Every client who visits Neal A. Roth has a story to tell. The details differ each time, but they all arrive in need of help. Some have sustained terrible injuries. Others are grieving over the loss of a loved one. When Roth listens to their stories, he can empathize in a way that most other attorneys may not.
While still a teenager, Roth suffered an accident at the fault of someone else that left him with a significant leg disability. The lawsuit that resulted from the accident was Roth’s initial exposure to the justice system.
“The medical care that I received back in the late 1960s was really quite good, and I developed a lot of respect for the medical profession, but also recognized that doctors and hospitals are not always as careful as they should be,” Roth says. “Having been on the receiving end of good care, I felt that everybody was entitled to the same. That’s how I found myself doing medical malpractice litigation.”
For more than 30 years, Roth has achieved multi-million-dollar verdicts and settlements for clients in medical malpractice and personal injury cases. He began his legal career working on the defense side for a year and a half, a unique experience that helps him anticipate the arguments and strategies of his opponents.
“I knew philosophically that my natural tendency was to be with the underdog,” Roth says. “While I did enjoy the time that I worked as a defense lawyer, and it was a great training ground, I much preferred to help the people who had been harmed and who were in need.”
Roth co-founded Grossman Roth, PA with Stuart Z. Grossman in 1988. Today the firm has exceeded all of Roth’s expectations.
“To paraphrase the famous line from the movie Field of Dreams, I said, ‘If we build it, they will come,’ and they have for 22 years,” Roth says.
Not long after the firm was founded came one of the most emotionallycharged, complicated, challenging cases of Roth’s career. A little girl ultimately died because of a misdiagnosis that occurred when she was just three months old. As an infant, the girl experienced failure to thrive. While the cause of the syndrome should have been diagnosed at the time, it was missed because the hospital had cardiologists who specialize in reading the EKGs of adults, examining the EKGs of babies.
Six years later, the girl was diagnosed with pulmonary hypertension. The physicians found that the girl had a congenital defect in her heart that would have been easily treated had it been found earlier. If the defect had been detected, the child could have received a relatively simple procedure. Instead she suffered irreversible damage to her lungs. Despite the doctors’ best efforts, the little girl died at 10 years old.
“Had a pediatric cardiologist looked at that EKG, he or she would have found the abnormality,” Roth says. “I especially related to the little girl because she and my oldest daughter were actually born two months apart.”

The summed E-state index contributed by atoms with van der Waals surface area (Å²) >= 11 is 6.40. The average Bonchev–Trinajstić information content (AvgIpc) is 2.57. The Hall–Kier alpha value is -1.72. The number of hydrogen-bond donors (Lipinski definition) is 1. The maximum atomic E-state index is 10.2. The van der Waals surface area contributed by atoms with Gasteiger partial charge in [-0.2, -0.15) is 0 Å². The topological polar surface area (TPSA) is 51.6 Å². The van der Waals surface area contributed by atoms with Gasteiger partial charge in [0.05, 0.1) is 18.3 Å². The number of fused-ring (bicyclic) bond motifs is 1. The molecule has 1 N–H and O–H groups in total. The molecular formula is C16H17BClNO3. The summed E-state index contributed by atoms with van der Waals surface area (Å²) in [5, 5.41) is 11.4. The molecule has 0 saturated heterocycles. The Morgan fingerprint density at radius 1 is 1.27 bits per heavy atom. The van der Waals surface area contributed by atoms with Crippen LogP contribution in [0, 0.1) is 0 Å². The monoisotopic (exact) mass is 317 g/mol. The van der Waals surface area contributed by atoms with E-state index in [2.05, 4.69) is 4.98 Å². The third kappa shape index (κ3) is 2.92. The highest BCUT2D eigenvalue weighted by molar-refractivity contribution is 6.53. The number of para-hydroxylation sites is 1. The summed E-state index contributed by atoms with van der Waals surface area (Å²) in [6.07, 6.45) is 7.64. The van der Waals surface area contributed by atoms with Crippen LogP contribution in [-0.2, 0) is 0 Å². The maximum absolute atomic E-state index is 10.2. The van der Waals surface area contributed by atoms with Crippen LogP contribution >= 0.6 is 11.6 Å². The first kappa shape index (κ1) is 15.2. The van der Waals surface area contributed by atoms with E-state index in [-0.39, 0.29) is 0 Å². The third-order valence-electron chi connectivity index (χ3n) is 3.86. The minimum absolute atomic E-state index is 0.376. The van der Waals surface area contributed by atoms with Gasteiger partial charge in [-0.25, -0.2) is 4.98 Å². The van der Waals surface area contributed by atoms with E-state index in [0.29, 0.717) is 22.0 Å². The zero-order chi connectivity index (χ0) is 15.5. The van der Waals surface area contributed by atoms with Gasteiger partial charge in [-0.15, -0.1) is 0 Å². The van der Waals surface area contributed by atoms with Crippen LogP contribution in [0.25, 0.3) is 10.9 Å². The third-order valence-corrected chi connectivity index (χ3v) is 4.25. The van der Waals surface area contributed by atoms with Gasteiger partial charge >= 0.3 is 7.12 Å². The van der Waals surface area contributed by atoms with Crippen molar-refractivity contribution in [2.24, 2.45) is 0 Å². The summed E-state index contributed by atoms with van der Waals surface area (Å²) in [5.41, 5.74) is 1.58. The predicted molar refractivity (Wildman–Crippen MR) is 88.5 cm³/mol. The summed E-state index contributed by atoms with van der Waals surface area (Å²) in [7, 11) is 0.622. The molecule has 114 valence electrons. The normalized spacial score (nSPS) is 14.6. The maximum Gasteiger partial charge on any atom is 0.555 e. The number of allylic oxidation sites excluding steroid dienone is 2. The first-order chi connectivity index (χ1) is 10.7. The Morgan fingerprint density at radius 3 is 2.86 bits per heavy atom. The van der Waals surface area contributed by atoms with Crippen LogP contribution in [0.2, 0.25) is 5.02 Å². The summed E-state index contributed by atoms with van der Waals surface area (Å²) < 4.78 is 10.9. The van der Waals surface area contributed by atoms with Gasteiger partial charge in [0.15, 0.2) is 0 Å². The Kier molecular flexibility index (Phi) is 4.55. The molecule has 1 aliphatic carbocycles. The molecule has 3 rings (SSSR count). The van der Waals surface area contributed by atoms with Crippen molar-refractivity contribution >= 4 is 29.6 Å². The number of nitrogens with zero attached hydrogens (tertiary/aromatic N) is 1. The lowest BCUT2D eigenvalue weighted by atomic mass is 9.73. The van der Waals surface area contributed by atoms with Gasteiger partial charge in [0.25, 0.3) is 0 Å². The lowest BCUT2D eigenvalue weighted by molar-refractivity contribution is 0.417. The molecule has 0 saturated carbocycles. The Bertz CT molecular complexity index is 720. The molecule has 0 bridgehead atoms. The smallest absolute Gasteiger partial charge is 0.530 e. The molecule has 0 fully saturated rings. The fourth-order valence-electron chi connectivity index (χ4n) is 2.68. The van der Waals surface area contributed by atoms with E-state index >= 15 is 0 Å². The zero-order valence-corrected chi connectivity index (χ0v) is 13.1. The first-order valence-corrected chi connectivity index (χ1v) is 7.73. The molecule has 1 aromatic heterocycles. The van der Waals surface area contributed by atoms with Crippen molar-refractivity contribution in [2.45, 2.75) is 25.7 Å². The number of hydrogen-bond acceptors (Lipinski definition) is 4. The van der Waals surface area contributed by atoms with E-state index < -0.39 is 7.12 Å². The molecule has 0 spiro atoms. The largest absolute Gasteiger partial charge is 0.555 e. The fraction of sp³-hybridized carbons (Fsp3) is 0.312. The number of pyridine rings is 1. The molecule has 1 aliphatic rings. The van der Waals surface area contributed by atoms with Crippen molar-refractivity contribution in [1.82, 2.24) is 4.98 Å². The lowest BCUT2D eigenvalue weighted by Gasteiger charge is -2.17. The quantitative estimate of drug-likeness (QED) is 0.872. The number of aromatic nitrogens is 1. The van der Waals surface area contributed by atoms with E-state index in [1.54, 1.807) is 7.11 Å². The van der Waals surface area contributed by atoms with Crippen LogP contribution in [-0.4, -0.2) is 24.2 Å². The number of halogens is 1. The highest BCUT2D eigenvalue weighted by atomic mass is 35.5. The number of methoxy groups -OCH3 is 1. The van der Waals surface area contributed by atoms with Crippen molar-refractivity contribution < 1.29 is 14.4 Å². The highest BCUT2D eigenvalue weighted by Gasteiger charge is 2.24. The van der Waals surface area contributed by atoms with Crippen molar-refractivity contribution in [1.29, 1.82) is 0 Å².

The case was settled on the very first day of trial. The settlement mandated that the hospital institute a policy that EKGs on all children 12 years of age and younger had to be read by a pediatric cardiologist.
“The case was very rewarding, particularly knowing that the civil justice system not only resulted in compensation, but resulted in significant policy change that has likely saved lives,” Roth says.
Another case involved a woman who was taken to a hospital due to a severe asthmatic attack. She had to be intubated and placed in a medical intensive care unit. Thirty-six hours later the woman was extubated. At some point, an event took place in the ICU that left the woman profoundly brain damaged.
“When we got retained and requested the records, we discovered that all of the relevant records relating to that incident were missing,” Roth says.
Roth and his colleagues had to demonstrate that in the absence of the records, nothing could be confirmed. This gave the judge an opportunity to tell the jury that there was a presumption that negligence took place or that the records were intentionally destroyed. Both would allow the case to go to trial on damages. The judge ultimately ruled that the records were intentionally destroyed. After the ruling took place, the case was settled.
The woman had a large extended family, and had previously agreed to be the legal guardian of four children. After her injury, one of her sons stepped up to take her place to care for the children.
“Knowing that we were able to resolve the case and knowing that this family would be taken care of was very rewarding,” Roth says. “Cases like this one, with a lot of need, probably motivate me most.”
Roth earned his JD from Emory University in 1973 and an LLM from New York University of School of Law.
Roth was recognized numerous times for his leadership in the Florida Justice Association. In 2003, the FJA selected Roth for the Perry Nichols Award, the organization’s most significant and prestigious award.
Roth attributes his successful legal career to “hard work, dedication and absolute 110% preparation.”
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Ashley Cisneros is a co-founder of Chatter Buzz Media, an Orlando Internet marketing firm that helps companies and organizations engage with their target markets through inbound marketing via the Internet. Chatter Buzz Media, which won the Social Madness competition for the Orlando small business market, is a full-service digital marketing firm specializing in website design, search engine optimization (SEO), social media marketing and content creation. Prior to founding Chatter Buzz, Ashley worked as a newspaper reporter, magazine editor, technical writer, marketing manager, public relations practitioner and freelance journalist. To see Ashley’s content writing, visit www.ashleycisneros.com. You can also reach Ashley on her Google profile.